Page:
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A novel population of cells is described, located in the anterior part of the superior temporal sulcus (STSa, sometimes called STPa) of the temporal lobe in the macaque monkey. These cells respond selectively to the sight of reaching but only when the agent performing the action is seen to be attending to the target position of the reaching. We describe how(More)
Neurons in the anterior regions of the banks of the superior temporal sulcus (STSa) of the macaque monkey respond to the sight of biologically significant stimuli such as faces, bodies and their motion. In this study the responses of STSa neurons were recorded during the gradual occlusion of the experimenter and other mobile objects behind screens at(More)
Evoked cortical field potentials are widely used in neurophysiological studies into cortical functioning, but insight in the underlying neural mechanisms is severely hampered by ambiguities in the interpretation of the field potentials. The present study aimed at identifying the precise relationships between the primary evoked cortical field potential (the(More)
We show that populations of visually responsive cells in the anterior part of the superior temporal sulcus (STSa) of the macaque monkey code for the sight of both specific articulated body actions and the consequent articulated static body postures. We define articulated actions as actions where one body part (e.g. a limb or head) moves with respect to the(More)
We show that under natural viewing, the responses of cells the temporal lobe of the macaque to the sight of static head body postures is controlled by the sight of immediately actions. Cells in the anterior part of the superior sulcus responded vigorously to the sight of a face or posture that followed a particular body action, but not when it followed(More)
In object-centered, or categorical, visual representations of an agent's actions, the spatial positions of (parts of) the body action are defined with respect to the principal axis of the agent, rather than in relation to the observer. Some cells in the superior temporal sulcus (STS) of the macaque monkey have been reported to use such a categorical frame(More)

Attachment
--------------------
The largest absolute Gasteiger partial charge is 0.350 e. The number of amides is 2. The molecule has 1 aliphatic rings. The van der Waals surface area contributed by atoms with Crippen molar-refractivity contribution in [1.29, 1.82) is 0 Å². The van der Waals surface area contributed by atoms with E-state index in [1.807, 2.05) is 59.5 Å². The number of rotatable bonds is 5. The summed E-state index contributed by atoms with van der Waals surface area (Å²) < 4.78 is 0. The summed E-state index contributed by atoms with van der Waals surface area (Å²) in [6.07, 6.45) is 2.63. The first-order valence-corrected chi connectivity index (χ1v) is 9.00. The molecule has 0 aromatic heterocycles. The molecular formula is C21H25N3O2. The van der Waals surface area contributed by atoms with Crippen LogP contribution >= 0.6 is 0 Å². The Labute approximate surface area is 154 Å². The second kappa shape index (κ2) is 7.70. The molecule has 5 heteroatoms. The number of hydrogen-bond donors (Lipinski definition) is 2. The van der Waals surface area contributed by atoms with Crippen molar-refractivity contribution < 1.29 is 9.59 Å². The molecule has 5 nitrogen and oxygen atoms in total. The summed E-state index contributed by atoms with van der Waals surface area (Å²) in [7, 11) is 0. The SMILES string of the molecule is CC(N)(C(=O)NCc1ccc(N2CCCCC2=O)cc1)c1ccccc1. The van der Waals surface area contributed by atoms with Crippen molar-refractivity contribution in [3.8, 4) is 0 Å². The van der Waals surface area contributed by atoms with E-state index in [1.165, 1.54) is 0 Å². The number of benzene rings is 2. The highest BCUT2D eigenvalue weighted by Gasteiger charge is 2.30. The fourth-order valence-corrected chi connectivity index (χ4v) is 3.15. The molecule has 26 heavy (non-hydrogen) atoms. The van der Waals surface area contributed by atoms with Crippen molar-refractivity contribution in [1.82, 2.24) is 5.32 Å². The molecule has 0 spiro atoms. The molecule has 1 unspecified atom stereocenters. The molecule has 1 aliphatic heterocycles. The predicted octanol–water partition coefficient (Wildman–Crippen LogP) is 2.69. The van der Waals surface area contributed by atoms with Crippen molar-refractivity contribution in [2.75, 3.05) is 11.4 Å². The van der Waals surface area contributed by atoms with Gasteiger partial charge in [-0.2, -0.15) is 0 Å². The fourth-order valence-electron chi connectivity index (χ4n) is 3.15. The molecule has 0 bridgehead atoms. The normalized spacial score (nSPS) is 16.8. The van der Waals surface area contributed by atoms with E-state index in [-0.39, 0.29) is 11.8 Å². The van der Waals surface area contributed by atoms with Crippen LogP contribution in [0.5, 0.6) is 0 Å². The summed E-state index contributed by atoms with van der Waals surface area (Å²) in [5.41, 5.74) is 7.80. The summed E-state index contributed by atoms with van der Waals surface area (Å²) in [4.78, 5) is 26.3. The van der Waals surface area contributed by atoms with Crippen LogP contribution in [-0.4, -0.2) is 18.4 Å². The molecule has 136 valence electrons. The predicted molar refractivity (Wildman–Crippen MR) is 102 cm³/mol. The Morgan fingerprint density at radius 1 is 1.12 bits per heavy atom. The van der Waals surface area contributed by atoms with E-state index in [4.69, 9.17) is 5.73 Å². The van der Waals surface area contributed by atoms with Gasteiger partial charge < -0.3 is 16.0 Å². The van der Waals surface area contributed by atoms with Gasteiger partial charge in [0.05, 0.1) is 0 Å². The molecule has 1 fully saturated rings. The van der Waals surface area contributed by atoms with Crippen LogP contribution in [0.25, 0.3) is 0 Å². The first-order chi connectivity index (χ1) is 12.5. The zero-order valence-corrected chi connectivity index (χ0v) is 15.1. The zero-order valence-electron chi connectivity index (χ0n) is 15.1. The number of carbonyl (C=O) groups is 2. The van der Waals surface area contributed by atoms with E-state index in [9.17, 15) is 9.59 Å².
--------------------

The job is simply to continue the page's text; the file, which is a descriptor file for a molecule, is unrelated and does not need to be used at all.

The results of this study illustrate a new high-level visual aftereffect: Observing actors walking forward, without horizontal translation, makes subsequent actors appear to walk backward, and the opposite effect is obtained after observing backward walking. We used this aftereffect, which cannot be explained by simple low-level adaptation to motion(More)
Individuals with Asperger's syndrome (AS) often have difficulties with social interactions and conversations. We investigated if these difficulties could be attributable to a deficit in the ability to linguistically converge with an interlocutor, which is posited to be important for successful communication. To that end, participants completed two(More)
A new social distance judgment task was used to measure quantitatively the extent to which social cues are immediately and involuntary interpreted by typically developing (TD) individuals and by individuals with autism spectrum disorders (ASD). The task thus tapped into the ability to involuntary "pick up" the meaning of social cues. The cues tested were(More)
Viewing static photographs of objects in motion evokes higher fMRI activation in the human medial temporal complex (MT+) than looking at similar photographs without this implied motion. As MT+ is traditionally thought to be involved in motion perception (and not in form perception), this finding suggests feedback from object-recognition areas onto MT+. To(More)